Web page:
Matteo Ghidoni is an architect, editor and publisher based in Milan. He obtained his Master Degree in architecture at IUAV Faculty of Architecture in Venice in 2002.
He was a founding partner of the research agency Multiplicity from 2002 to 2006. His work with Multiplicity was exhibited at Kunstwerke in Berlin (2003), the Venice Biennale (2003), the Musée d’Art Moderne in Paris (2003), the ZKM in Karlsruhe (2004) and the Beijing Biennial (2004).
Ghidoni founded the architectural office Salottobuono in 2006. Salottobuono has served as editor of the “Instructions and Manuals” section of Abitare magazine (2007-10) and as creative director of Domus magazine (2011, 2012). The office has taken part in the Venice Biennale (2008, 2012, 2014), and designed the Italian Pavilion in 2010. Salottobuono published the “Manual of Decolonization” (2010) and “Fundamental Acts” (2016). Matteo Ghidoni has been a guest professor at the Istituto Universitario d’Architettura di Venezia in the Faculty of Architecture, the Politecnico in Milan, the Royal Danish Academy of Arts in Copenhagen and the Pontificia Universidad Javeriana in Bogotà. He has given guest lectures at several schools and institutions including the Berlage Institute, Berkeley, and Columbia University.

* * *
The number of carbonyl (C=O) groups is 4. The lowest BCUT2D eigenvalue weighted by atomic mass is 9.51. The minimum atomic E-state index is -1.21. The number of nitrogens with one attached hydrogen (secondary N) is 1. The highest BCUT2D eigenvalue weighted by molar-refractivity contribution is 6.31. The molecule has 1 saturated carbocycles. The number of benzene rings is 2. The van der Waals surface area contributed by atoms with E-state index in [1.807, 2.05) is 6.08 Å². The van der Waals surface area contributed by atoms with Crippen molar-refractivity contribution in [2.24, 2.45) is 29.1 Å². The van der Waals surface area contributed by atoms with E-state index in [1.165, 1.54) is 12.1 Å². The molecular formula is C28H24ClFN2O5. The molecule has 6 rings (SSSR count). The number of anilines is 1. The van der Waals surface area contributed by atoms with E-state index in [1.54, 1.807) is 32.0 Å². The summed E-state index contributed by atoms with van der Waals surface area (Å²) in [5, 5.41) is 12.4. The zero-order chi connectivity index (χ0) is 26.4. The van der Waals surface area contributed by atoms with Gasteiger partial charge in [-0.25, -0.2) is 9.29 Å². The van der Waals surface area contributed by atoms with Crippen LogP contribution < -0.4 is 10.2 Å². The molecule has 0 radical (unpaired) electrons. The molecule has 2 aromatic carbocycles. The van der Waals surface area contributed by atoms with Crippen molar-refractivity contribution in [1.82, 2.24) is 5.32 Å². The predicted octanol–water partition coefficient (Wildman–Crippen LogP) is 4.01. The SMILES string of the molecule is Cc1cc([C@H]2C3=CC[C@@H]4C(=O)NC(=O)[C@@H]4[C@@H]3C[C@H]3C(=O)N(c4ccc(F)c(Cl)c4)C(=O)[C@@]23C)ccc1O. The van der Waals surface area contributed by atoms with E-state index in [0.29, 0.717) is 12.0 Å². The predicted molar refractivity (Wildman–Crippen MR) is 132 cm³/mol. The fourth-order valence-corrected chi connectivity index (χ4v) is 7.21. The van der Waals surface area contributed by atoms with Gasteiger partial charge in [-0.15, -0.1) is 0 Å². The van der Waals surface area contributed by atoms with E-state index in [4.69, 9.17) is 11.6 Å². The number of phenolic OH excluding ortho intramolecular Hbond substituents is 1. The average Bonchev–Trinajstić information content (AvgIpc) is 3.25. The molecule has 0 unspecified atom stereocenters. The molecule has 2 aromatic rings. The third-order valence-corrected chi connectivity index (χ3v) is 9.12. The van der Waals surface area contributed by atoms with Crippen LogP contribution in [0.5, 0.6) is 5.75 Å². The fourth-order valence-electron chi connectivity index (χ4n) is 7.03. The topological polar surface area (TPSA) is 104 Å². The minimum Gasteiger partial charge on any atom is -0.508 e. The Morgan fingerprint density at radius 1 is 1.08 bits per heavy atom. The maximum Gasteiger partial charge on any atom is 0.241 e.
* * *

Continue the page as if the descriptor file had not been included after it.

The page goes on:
Among the recent projects designed and built by Ghidoni there are the winning proposal for a temporary restaurant for the 25th Biennale Interieur in Kortrjik, Belgium (2016), the pavilion for the Mèxtropoli Festival in Mexico City (2017), the e-flux pavilion for the Milano ArchWeek (2018), the new Urban Center for the city of Milan, hosted in the Triennale palazzo dell’Arte (2019) and the new addition to the Venice Casino in Ca’ Noghera (2020).
Since 2010, he has been co-founder and Editor-in-Chief of San Rocco, an independent international publication about architecture. The editors of San Rocco magazine were received the Icon Award in 2012 as the best emerging architecture practice. In 2013 the magazine also received a Grant to Organizations from the Graham Foundation for Advanced Studies in the Fine Arts.